Rays of hope in Ukraine
Villages and towns in eastern Ukraine have shown their willingness to help others by offering refuge to 1.5 million internally displaced persons who had fled shelling and siege conditions in the war-torn areas of the country. This has presented the host communities with huge challenges, however. That is where GIZ’s work comes in, which it is carrying out on behalf of the German Development Ministry. As many as 6.5 million people, 350,000 of them internally displaced persons, now benefit from 800 activities in eastern Ukraine. Two examples illustrate the breadth of the measures on offer.
PROPER EQUIPMENT SAVES LIVES
One vital part of the support provided for host communities is the help for helpers: those working with the fire service and the disaster relief and rescue services. Rescue personnel received training in cooperation with the State Emergency Service of Ukraine and the Ukrainian Red Cross, and were provided with new equipment. As a consequence, the number of people that have died or been injured in fires has fallen by 30 per cent. In eastern Ukraine, 37 vans were converted for rapid deployment on rescue missions in 2018. These manoeuvrable, versatile vehicles replaced the obsolete, cumbersome fire trucks. Rescue teams are now able to free victims from damaged vehicles more quickly and provide first aid immediately at the site of the accident. This is a more effective way of bridging the time until an ambulance arrives, a period which is crucial to survival. The lives of over 140 people involved in accidents have been saved thanks to greater knowledge and extra technical equipment.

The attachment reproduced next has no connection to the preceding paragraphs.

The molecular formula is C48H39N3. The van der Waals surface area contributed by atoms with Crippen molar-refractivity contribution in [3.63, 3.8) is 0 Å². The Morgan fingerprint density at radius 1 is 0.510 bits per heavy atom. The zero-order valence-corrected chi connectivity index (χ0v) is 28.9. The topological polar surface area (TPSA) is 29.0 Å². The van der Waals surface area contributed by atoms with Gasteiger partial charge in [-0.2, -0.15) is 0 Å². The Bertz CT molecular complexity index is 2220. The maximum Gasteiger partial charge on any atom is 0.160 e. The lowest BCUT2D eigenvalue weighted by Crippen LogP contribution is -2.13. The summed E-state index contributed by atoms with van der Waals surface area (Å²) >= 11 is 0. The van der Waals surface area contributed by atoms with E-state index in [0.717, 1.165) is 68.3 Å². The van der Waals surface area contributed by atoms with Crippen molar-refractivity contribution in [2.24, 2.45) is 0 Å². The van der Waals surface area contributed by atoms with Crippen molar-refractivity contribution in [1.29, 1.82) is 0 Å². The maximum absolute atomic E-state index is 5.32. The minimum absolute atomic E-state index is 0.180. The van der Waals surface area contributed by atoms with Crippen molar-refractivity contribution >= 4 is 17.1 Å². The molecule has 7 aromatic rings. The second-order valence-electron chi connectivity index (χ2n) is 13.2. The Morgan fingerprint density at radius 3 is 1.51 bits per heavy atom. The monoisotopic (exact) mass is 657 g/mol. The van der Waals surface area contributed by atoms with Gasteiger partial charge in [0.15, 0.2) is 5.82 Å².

It is well known that war hits the most vulnerable the hardest, so children are the focal point of an initiative in the Ukrainian port city of Mariupol. Here, specially trained dogs, such as a Labrador called Crass, accompany traumatised and physically or mentally disabled girls and boys during their therapy with experts. This approach was largely unheard of in Ukraine before the project introduced it. In 2018, over 1,000 children and their families benefited from the new form of therapy. GIZ worked with local specialists to develop a training programme for both humans and dogs. The pilot project is now being expanded across the region.